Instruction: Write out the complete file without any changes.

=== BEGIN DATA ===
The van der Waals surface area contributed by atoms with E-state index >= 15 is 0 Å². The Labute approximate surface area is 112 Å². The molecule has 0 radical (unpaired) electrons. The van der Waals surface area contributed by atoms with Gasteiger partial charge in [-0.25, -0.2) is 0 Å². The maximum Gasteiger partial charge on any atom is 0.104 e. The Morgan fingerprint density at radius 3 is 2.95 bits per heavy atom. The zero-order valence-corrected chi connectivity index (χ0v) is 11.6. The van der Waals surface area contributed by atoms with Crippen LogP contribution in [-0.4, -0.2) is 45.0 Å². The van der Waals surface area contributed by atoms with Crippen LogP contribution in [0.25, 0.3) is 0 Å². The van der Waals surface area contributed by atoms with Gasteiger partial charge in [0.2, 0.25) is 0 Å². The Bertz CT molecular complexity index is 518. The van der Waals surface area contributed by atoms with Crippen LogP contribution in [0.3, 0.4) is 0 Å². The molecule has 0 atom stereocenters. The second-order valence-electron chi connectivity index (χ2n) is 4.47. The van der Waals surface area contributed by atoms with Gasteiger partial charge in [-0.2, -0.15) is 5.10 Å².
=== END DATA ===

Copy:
The van der Waals surface area contributed by atoms with E-state index >= 15 is 0 Å². The Labute approximate surface area is 112 Å². The molecule has 0 radical (unpaired) electrons. The van der Waals surface area contributed by atoms with Gasteiger partial charge in [-0.25, -0.2) is 0 Å². The maximum Gasteiger partial charge on any atom is 0.104 e. The Morgan fingerprint density at radius 3 is 2.95 bits per heavy atom. The zero-order valence-corrected chi connectivity index (χ0v) is 11.6. The van der Waals surface area contributed by atoms with Crippen LogP contribution in [-0.4, -0.2) is 45.0 Å². The van der Waals surface area contributed by atoms with Crippen LogP contribution in [0.25, 0.3) is 0 Å². The van der Waals surface area contributed by atoms with Gasteiger partial charge in [0.2, 0.25) is 0 Å². The Bertz CT molecular complexity index is 518. The van der Waals surface area contributed by atoms with Crippen LogP contribution in [0.3, 0.4) is 0 Å². The molecule has 0 atom stereocenters. The second-order valence-electron chi connectivity index (χ2n) is 4.47. The van der Waals surface area contributed by atoms with Gasteiger partial charge in [-0.2, -0.15) is 5.10 Å².